Home Secretary Amber Rudd has announced that a coalition of Government ministers, cross-party MPs, police leaders, local Government officials and members of the voluntary sector will make up a Serious Violence Task Force specifically designed to ensure sustained, swift and decisive action against violent crime.
Together with the Government, the Task Force will help design and deliver the key commitments of the Serious Violence Strategy, working with affected communities to ensure that immediate and real action is taken.
The Task Force’s aim is to stop the recent increases in serious violence and preside over a reduction in the levels of violent crime. It will hold the Government and others to account, evaluate the Serious Violence Strategy’s impact and commission further work as commitments are delivered.
Chaired by the Home Secretary, the Task Force – which met for the first time today, when the frequency of future meetings was due to be decided – will have the vital job of ensuring that the Serious Violence Strategy is effectively delivered.
“I’m determined that the Serious Violence Strategy will have an immediate impact on tackling the scourge of serious violence,” said Amber Rudd. “The Task Force must work with the Government to deliver the Serious Violence Strategy’s commitments. Together, we will seek to prevent serious violence from happening in the first place and ensure the measures that I set out when I launched our plan are delivered. Everyone joining the Task Force is wholly committed to ending the serious violence that blights our communities.”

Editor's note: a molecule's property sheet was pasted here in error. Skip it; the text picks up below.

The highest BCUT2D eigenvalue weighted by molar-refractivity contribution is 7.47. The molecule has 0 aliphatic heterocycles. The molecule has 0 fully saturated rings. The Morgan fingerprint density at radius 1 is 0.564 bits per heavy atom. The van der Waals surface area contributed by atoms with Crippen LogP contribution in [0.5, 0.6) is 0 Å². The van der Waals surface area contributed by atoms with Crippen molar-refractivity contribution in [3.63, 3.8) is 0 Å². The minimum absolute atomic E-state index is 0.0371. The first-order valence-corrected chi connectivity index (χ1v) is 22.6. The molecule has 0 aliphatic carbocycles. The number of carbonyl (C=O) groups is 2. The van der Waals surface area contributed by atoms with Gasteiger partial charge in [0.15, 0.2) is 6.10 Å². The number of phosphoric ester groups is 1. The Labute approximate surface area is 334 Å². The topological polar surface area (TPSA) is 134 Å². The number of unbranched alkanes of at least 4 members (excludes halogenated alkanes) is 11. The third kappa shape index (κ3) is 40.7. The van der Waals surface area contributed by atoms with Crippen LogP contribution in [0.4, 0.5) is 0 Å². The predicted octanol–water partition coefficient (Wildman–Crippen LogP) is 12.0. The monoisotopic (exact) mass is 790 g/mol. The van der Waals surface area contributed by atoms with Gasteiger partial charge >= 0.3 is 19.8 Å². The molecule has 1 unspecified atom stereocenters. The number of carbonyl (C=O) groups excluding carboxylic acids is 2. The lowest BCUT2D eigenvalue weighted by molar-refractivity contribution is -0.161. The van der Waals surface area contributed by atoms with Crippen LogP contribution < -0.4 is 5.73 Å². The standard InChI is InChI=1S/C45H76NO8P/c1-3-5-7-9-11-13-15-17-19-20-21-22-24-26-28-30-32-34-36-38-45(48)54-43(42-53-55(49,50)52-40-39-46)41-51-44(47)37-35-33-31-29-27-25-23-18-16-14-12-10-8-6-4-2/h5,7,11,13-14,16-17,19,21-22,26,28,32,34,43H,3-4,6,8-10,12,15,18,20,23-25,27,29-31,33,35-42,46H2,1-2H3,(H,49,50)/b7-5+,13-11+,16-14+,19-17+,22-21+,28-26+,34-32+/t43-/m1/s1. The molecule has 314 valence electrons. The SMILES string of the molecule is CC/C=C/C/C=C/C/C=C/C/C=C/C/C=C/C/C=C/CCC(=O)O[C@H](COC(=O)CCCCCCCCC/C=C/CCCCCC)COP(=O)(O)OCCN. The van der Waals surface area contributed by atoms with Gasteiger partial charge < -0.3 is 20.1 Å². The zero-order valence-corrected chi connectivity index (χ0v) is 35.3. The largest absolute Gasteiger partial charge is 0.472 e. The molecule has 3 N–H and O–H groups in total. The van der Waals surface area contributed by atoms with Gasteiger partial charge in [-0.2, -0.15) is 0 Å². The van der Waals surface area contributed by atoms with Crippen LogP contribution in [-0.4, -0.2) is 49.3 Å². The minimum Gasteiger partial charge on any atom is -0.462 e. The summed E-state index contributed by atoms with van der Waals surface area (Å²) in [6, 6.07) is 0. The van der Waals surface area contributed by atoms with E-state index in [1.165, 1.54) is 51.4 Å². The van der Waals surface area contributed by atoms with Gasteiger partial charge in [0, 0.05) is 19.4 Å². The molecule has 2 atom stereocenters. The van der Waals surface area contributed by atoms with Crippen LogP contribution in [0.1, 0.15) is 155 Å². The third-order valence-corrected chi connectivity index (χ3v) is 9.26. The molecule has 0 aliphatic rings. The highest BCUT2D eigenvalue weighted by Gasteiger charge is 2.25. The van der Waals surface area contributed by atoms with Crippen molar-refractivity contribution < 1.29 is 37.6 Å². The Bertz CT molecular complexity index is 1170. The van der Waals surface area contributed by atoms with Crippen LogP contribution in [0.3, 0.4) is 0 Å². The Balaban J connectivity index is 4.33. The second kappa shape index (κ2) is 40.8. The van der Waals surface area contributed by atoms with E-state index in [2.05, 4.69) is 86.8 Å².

Membership of the Task Force
The Task Force’s members include Home Office ministers Nick Hurd and Victoria Atkins, London MPs Chuka Umunna and David Lammy, the Mayor of London Sadiq Khan, Metropolitan Police Service Commissioner Cressida Dick, the National Crime Agency’s director general Lynne Owens and Chingford and Woodford Green MP Iain Duncan Smith, who founded the Centre for Social Justice and also has a long-standing interest in issues around serious violence.
Establishing the Task Force was one of 60 measures announced in the Serious Violence Strategy. Commissioned by the Home Secretary and backed by £40 million of Home Office funding, it marks a major shift in the Government’s response to serious violence.
It strikes a balance between prevention and robust law enforcement with a new £11 million Early Intervention Youth Fund for community projects designed to help young people live their lives free from violence.
The Serious Violence Strategy identifies the changing drugs market – in particular the devastating impact of crack cocaine – as a key driver of the violence harming our communities, and announces a range of powerful actions to tackle the issue of ‘county lines’ and its implications for drugs, violence and exploitation of vulnerable people. That includes £3.6 million of funding to establish a new National County Lines Co-ordination Centre.